As the famous quote by Benjamin Franklin goes, “In this world, nothing is certain except death and taxes.”
In life — both personal and professional — change is inevitable. Whether it occurs at a micro scale, such as the particular team you are working on, or at a macro scale, such as a change in the company’s goals or strategy moving forward, the inevitability of change means that there should be some foresight by product managers.
PMs need to put methods, frameworks, and systems in place that minimize the adverse impact of changes and maximize the positive potential, both for themselves and their teams.
As a product manager, it is your responsibility to look a few steps ahead into the future, identify the risks of something that either might potentially change or is bound to, and put together a process to mitigate the negative effects of that change — all whilst simultaneously informing stakeholders about the reason, impact, and mitigation tactics.
The change control process is a method used by teams to capture, manage, and communicate any deviations from the agreed-to plan or initiative. Change can happen at any point during the software development lifecycle (SDLC), which can either make or break the ultimate delivery of your plan.
Although a product manager can be involved in all types of changes within the company (including the larger macro strategy of the company moving forward), the type of change we’ll cover here are those to the delivery of your expected epic, feature, or initiative. The “delivery” (or “deployment”) phase of the SDLC is rife with uncertainties, ranging from delays, unexpected problems, and changing requirements, which can all impact your initiative moving forward.
Throughout this process, the product manager is expected to consider how these impediments or changes in direction can impact the delivery of their initiative, as well as communicate the decision that they make around whether they accept, reject, or modify the change to suit the successful delivery of their feature.
Contrary to popular opinion, the differences between change control and change management are not as wide as they seem. Change control is a part of change management, as it is a way of communicating the changes being made, the impact of those changes, and what is being done to mitigate them. This is usually a formal document that lives within a wider change management strategy for the company.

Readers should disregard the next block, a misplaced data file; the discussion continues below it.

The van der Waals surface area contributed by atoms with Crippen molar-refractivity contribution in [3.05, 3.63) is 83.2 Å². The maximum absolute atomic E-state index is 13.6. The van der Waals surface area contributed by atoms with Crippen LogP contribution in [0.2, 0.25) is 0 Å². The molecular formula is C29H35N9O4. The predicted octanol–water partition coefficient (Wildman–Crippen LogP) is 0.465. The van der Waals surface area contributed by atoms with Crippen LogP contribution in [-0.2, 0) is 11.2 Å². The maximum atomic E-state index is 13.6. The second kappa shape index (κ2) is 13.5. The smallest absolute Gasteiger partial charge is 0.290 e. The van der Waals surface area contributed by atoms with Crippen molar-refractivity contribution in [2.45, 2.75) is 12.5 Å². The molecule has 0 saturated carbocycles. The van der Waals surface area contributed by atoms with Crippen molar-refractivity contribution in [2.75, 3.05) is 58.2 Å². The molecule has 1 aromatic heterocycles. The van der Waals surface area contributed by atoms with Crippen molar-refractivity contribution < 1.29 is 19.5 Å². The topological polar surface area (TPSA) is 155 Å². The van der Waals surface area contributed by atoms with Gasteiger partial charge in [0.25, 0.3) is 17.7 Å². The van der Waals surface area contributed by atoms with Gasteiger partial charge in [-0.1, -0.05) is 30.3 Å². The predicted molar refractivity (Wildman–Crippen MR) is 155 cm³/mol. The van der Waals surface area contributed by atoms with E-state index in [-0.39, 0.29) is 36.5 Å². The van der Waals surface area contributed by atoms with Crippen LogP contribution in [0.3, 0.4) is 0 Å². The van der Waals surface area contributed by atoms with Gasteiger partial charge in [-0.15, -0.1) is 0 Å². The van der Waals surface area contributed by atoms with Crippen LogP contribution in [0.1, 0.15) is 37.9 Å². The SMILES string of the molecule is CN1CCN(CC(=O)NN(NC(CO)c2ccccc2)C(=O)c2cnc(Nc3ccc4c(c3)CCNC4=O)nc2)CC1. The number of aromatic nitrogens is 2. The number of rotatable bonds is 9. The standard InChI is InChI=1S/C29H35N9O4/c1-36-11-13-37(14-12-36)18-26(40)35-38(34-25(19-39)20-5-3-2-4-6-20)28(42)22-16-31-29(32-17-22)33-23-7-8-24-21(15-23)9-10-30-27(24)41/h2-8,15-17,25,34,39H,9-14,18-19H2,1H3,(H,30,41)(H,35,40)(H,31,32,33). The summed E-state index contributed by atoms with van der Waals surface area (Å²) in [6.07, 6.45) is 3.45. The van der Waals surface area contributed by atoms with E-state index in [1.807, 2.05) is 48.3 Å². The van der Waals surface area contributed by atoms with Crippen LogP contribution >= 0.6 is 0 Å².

Conversely, change management is a wider umbrella, encompassing different types of change control processes. This can include budget and resource allocations, communication channels between different types and levels of stakeholders, and directly responsible individuals (DRIs) at every level of the chain when making changes within the wider organization.
As such, both are complementary to each other. The change control process lives inside the wider Venn diagram that is change management.
The following are the advantages of following a well-structured and fully communicated change control process:
Creating and sticking to a formal change control process can help improve not only how your team can work together to deliver the intended product or feature, but also the effectiveness and efficiency of your team. This can result in a better quality product overall.
The way that the change control process facilitates this is because of enhanced communication and visibility, enabled by the fact that the process makes the changes that are contemplated clear, as well as the reasons behind why the change is occurring in the first place.
Your team and interested stakeholders will have all of the information to piece together what needs to be done and can work creatively together to ensure that this works long-term.
By having increased visibility over the kind and reason for a change, the product manager and interested stakeholders have the time and capacity to try to mitigate the change. Increased visibility also helps inform their experience with the change that may occur again in the future.